Nobody's Perfect Der magische Satz eines Bewerbers

In seinem Berufsleben ist Ian McMaster, Chefredakteur des Sprachmagazins "Business Spotlight", vielen Bewerbern begegnet. Einer hat ihn beeindruckt, weil er etwas sagte, was sonst nie jemand sagt. Das weckt bei McMaster Erinnerungen an einen US-Präsidenten - and now let's switch to English.

John F. Kennedy (1960): Unsterbliche Worte aus seiner Antrittsrede

John F. Kennedy (1960): Unsterbliche Worte aus seiner Antrittsrede

Have you ever been in a meeting at work and been so frustrated by a colleague or business partner that you wished they would simply disappear into thin air?

No? Well, lucky you -- or maybe you are simply too polite to admit it.

I certainly know the feeling, and I am sure others have had it about me. And, I once nearly did have the opportunity to make other people disappear (without anybody coming to any harm I should add).

But before I tell you that story, let me ask you a simple question. If you were in a job interview that was taking place in English, which of the following three sentences should you not say?

    • "If I would be you, I would give me the job."
    • "If I were you, I would give me the job."
    • "If I were you, I wouldn't give me the job."

The grammar experts among you will, I am sure, recognize that the first sentence is incorrect. You have learned the rule that "if" and "would" don't belong together in the same part of such a "conditional" sentence. (Native speakers do, however, say such things.)

Why don't you get a job? (The Offspring)

OK, congratulations for paying attention in class, but, as we mentioned last time, mistakes such as these don't cause problems in international business. Imagine that you are taking part in an important negotiation in English and the conversation goes like this:

You: If you would give us a 15 per cent discount, we would order 50 more cars.

Business partner: I'm sorry. We couldn't possibly accept that. We don't do business with people who can't get their conditional sentences right.

Absurd, eh?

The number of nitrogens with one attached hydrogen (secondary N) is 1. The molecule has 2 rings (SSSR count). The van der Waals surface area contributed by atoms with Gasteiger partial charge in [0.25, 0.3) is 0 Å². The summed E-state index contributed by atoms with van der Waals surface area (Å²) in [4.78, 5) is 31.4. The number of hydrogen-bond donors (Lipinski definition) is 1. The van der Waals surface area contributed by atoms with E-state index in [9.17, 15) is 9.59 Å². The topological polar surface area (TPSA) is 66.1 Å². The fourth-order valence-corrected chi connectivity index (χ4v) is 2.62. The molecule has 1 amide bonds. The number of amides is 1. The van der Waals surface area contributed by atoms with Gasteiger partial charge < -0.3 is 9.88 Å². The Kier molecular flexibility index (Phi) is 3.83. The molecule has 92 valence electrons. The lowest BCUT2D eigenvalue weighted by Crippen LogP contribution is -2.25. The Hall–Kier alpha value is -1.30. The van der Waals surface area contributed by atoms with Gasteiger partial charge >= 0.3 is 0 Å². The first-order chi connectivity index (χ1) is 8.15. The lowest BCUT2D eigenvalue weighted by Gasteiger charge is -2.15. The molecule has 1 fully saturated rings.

No, the point isn't grammar, but that, if you were in a job interview, you wouldn't normally tell the interviewer so directly that he or she should give you the job. In most circumstances, that would seem arrogant.

This means that the second, grammatically correct, sentence probably isn't a good idea either. Which leaves only the third sentence: "If I were you, I wouldn't give me the job". But nobody would say that in a job interview, would they?

It's a kind of magic (Queen)

Well, believe it or not, that is exactly what one applicant said to me back in the 1990s. And that is why, all these years later, I still haven't forgotten him. This was such an unusual thing to say that it made me sit up and listen to him more closely. It was also very honest: the guy knew he didn't have all the necessary experience and qualifications.

Now, I'm not suggesting that you should ever use this sentence yourself, but it does show that we often make impact on others in ways that are surprising.

There was a second reason why I have never forgotten this man. In his spare time, he was a magician -- and I love magic of all sorts. So, during the interview I started thinking: "Wow, imagine if I had a magician on my staff. Think of all the things he could do. Card tricks to entertain me when I'm bored. Mind reading so I know what the others are thinking. Hey, maybe he could even make people disappear when they really annoy me in meetings…"

In many ways, I still regret not employing the magician, despite his less than perfect qualifications. He really could have done a lot for me. And that is a key point in job interviews, but one that so many applicants forget. As an employer, I want to know what you can do for me -- and for my organization.

Blah Blah Blah (Iggy Pop)

Far too many applicants, both in their covering letters and during interviews, talk about how great it would be for them if they could work for us ("I've always been interested in foreign languages and this would be a great opportunity for me to develop my skills in this area, blah, blah, blah…").

Stop! I'm not listening any more. Tell me instead how your skills and experience will enable you to do the things we asked about in the job advertisement. You have to solve my problems, not the other way round.

So, before you apply for a job -- or go into a job interview -- remember the words of a US president. No, not Barack Obama and his "yes, we can" mantra, but John F. Kennedy, who in his inaugural address in January 1961 said: "…ask not what your country can do for you -- ask what you can do for your country".

If you replace "your country" with "this company", you won't go far wrong -- whether or not your conditional sentences are grammatically correct.

Ian McMaster ist Chefredakteur des Sprachmagazins "Business Spotlight", das alle zwei Monate erscheint. Er ist Brite, lebt seit 1989 in München und hat ein Vierteljahrhundert Erfahrung im Umgang mit Bewerbungen. McMaster ist ausgebildeter Lehrer für Wirtschafts-Englisch und Koautor des neuen Buches "Communicating Internationally in English".

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